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  • Editors’ Note
  • Timothy Mitchell and Anupama Rao

CSSAAME marked the centennial of 1917—and the transformations effected by the linked events of World War I and the Bolshevik Revolution, more generally—with a conversation inaugurated by Partha Chatterjee and Christine Philliou on the effects of anticolonialism, internationalism, and cosmopolitanism. Our last issue focused on responses by scholars who addressed the politics of cosmopolitanism in European and African thought. We also carried a special section on the social technologies of sound and light (electricity) as these organized and fundamentally transformed Ottoman urbanity. We ended our last issue by asking what it might mean to consider the Indian Ocean as an aesthetic and performative circuit.

This issue begins with a set of essays that explores one of the most significant and enduring effects of the interwar in reshaping global history, the question of Palestine. Our contributors to the section “Palestine: Doing Things with Archives” consider the problem of the archive as a problem of knowledge under conditions of ongoing occupation and archival insurgence. The modern archive is a biography of the state, but it is also witness to efforts to marginalize counterhistories and obliterate memories of insurgence. The essays ask what resources and what practices of visibilization might allow us to apprehend the struggle for a Palestinian history as crucially linked to the imagination of a just political future.

We begin our section with an introduction by Lila Abu-Lughod, followed by Sherene Seikaly’s engagement with the archives of her great-grandfather, a cosmopolitan businessman in interwar Palestine. Seikaly’s reflections on the complex relationship between the archive and memory, as well as her focus on the social life of the archive, more generally, raise questions that are key to this themed section: the power of writing, writing against (state) power, and the archive’s relation to a future for Palestine.

Seikaly’s questions link closely with Sarah M. A. Gualtieri’s focus on the person and politics of Edward Said, whose own cross-border engagements in the Arab American social movement of the late 1960s played a critical role in internationalizing the Palestine issue. Gualtieri considers the potential of diaspora as a vehicle of change and a territory from which other forms of resistance emerge. Gil Hochberg approaches the work of Palestinian artist Jumana Manna as a “minor archive” that offers novel configurations of the future that elide the hegemonic embrace of both settler-colonial and nationalist resolutions of the question of Palestine. Ann Laura Stoler focuses on the materiality of the archive and asks how the mode of presentation of thousands of documents in the Palestinian archive at the Ibrahim Abu-Lughod Institute of International Studies speaks to the role of diaspora and dissensus in organizing the political imagination of Palestine.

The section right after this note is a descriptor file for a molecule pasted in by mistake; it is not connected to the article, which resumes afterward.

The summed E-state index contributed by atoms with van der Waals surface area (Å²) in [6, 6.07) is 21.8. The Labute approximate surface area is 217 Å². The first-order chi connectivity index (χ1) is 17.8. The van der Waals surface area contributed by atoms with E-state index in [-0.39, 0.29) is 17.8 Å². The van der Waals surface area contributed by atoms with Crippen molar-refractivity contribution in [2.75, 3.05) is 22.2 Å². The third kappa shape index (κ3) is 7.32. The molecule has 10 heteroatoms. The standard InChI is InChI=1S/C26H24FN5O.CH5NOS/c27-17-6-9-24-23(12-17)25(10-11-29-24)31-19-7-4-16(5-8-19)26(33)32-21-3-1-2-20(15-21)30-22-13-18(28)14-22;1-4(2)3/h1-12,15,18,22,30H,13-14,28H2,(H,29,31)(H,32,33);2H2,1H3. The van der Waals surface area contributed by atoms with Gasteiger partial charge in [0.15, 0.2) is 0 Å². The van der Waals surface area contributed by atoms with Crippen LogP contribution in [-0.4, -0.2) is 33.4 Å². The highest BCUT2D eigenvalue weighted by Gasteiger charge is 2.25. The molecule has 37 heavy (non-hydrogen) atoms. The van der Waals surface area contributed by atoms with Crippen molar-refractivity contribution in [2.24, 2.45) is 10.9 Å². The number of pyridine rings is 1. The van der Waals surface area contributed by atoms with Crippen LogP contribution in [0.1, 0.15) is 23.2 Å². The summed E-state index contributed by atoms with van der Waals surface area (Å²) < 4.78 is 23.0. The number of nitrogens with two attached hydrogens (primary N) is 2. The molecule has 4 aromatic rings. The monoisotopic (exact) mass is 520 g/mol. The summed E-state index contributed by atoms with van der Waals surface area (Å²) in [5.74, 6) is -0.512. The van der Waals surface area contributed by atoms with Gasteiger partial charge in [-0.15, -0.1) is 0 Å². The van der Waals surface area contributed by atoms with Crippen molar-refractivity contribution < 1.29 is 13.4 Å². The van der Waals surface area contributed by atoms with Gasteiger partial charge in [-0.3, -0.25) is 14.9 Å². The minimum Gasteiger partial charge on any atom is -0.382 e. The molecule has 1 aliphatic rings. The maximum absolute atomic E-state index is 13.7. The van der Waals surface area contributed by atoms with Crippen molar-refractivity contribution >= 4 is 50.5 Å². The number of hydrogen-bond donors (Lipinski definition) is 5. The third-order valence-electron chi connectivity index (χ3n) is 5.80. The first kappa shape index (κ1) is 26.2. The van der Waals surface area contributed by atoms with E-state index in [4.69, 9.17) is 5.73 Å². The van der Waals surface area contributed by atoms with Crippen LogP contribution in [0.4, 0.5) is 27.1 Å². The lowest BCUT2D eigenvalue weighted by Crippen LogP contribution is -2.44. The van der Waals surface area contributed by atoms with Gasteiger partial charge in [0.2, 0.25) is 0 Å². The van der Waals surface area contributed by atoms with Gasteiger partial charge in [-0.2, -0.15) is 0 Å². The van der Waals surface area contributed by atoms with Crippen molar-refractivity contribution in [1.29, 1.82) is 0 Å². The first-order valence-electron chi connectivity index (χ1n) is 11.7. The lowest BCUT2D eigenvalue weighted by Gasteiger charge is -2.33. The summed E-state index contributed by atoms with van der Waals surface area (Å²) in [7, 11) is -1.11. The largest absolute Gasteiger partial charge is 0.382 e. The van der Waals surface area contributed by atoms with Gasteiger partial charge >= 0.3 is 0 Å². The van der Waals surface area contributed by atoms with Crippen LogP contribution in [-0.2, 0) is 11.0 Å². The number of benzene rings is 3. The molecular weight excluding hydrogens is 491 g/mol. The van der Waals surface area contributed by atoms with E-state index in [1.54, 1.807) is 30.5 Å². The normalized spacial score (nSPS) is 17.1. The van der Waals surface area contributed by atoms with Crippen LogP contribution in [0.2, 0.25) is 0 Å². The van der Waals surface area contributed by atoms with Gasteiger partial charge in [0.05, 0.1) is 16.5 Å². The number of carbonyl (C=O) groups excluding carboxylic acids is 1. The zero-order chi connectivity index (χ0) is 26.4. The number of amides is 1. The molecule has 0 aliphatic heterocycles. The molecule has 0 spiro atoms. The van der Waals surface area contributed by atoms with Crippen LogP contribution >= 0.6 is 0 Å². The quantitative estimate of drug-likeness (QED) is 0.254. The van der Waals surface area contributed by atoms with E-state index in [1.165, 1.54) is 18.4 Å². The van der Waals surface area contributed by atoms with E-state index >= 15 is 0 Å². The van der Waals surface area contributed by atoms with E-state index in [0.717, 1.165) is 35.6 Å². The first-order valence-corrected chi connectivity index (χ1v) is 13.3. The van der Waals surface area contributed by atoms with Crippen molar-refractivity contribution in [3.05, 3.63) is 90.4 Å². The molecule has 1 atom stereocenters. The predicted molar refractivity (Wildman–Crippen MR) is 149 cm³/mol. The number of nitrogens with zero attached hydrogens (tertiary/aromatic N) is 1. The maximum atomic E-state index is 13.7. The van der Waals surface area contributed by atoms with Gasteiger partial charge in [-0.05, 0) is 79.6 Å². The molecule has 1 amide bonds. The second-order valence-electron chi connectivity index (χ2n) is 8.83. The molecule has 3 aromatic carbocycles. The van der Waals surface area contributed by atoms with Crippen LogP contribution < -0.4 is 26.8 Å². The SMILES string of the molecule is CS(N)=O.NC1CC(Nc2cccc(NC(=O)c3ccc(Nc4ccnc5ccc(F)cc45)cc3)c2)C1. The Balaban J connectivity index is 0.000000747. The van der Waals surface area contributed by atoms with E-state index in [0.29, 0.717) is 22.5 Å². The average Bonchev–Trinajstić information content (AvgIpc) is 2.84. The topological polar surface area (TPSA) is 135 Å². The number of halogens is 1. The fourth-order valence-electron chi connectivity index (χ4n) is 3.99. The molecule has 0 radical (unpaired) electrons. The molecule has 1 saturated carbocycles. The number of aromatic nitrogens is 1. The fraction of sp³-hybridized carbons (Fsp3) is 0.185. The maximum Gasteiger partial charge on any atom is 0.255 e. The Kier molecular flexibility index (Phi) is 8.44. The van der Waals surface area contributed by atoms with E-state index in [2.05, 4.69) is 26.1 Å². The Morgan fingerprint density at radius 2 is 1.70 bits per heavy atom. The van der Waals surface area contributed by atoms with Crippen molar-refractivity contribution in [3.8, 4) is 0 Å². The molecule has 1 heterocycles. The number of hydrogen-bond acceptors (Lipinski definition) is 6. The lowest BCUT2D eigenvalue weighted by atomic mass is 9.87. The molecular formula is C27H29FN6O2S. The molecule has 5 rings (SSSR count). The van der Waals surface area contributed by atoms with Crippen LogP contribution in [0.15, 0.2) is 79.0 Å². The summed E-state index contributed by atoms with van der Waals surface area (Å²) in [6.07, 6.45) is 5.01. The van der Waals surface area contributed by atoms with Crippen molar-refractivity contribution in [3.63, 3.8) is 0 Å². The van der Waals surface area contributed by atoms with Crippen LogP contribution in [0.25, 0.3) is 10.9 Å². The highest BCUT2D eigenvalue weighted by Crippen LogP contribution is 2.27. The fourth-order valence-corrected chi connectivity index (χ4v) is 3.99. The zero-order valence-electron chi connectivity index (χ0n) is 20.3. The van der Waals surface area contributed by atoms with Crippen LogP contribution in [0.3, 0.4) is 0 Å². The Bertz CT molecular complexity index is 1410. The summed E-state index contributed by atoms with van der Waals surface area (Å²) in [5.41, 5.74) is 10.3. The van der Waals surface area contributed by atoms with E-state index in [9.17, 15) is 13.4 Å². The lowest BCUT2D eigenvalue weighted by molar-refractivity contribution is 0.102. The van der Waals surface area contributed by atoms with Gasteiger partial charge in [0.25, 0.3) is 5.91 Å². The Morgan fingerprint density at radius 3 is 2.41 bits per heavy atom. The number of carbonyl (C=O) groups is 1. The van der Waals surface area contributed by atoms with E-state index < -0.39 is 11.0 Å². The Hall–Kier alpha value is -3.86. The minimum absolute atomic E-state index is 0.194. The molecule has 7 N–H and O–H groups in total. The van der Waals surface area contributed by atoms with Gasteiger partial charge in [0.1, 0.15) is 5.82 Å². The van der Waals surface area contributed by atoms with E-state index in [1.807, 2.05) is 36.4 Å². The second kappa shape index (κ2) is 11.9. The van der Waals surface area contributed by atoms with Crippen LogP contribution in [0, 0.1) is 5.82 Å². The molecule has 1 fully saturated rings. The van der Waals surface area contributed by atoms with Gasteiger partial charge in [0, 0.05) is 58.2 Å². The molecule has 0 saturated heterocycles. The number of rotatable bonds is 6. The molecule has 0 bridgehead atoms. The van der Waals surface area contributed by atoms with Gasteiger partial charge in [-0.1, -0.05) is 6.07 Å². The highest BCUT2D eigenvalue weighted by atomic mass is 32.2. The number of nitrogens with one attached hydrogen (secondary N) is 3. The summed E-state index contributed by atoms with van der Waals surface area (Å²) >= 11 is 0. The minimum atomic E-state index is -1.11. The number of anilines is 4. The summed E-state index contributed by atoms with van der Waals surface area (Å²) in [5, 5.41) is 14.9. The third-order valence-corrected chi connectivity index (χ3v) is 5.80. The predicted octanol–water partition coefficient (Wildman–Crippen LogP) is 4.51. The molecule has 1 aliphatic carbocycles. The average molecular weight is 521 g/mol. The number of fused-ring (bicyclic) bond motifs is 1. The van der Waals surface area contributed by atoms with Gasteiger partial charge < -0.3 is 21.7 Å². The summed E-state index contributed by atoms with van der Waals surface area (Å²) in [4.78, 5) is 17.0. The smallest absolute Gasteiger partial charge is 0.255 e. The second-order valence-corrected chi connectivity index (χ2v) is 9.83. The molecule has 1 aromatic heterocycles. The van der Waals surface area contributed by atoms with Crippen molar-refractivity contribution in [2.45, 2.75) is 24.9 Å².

Two essays explore novel mechanisms of subjectification and surveillance across Turkey’s long twentieth century. Each addresses the manner in which local knowledge transforms a universal and universalizing [End Page 1] technology. Kutluğhan Soyubol’s essay shows how the father of Turkish psychoanalysis, Izzettin Sadan, devised novel ways to accommodate the social and historical specificity of Turkish life in the early years of the republic in the course of translating the European psychoanalytic canon. Meanwhile, the essay by Sanem Güvenç-Salgırlı and Bahar Aykan addresses the politics of exposure through a discussion of the state’s management of the kamu spotu (public spot) in contemporary Turkey. Unlike the new language of exploration of the inner self that was enabled by Sadan’s translation of psychoanalytic vocabulary, the securitization of public spots is also a mechanism for bringing spheres of the ordinary and the everyday into the sphere of publicity, and thus of control and regulation.

Two other essays in this issue also address the relationship among publics, performance, and the past. David Boyk looks at how the early twentieth-century newspaper al-Punch, based in the “ordinary” northern Indian city of Patna, enabled the formation of a distinctive provincial public that challenged Hindi nationalist and official colonial discourse by claiming older Urdu literary traditions.

Meanwhile, Youssef Belal examines the “jurisprudence of the revolution,” a new field of Islamic law inaugurated by Yusuf al-Qaradawi, one...


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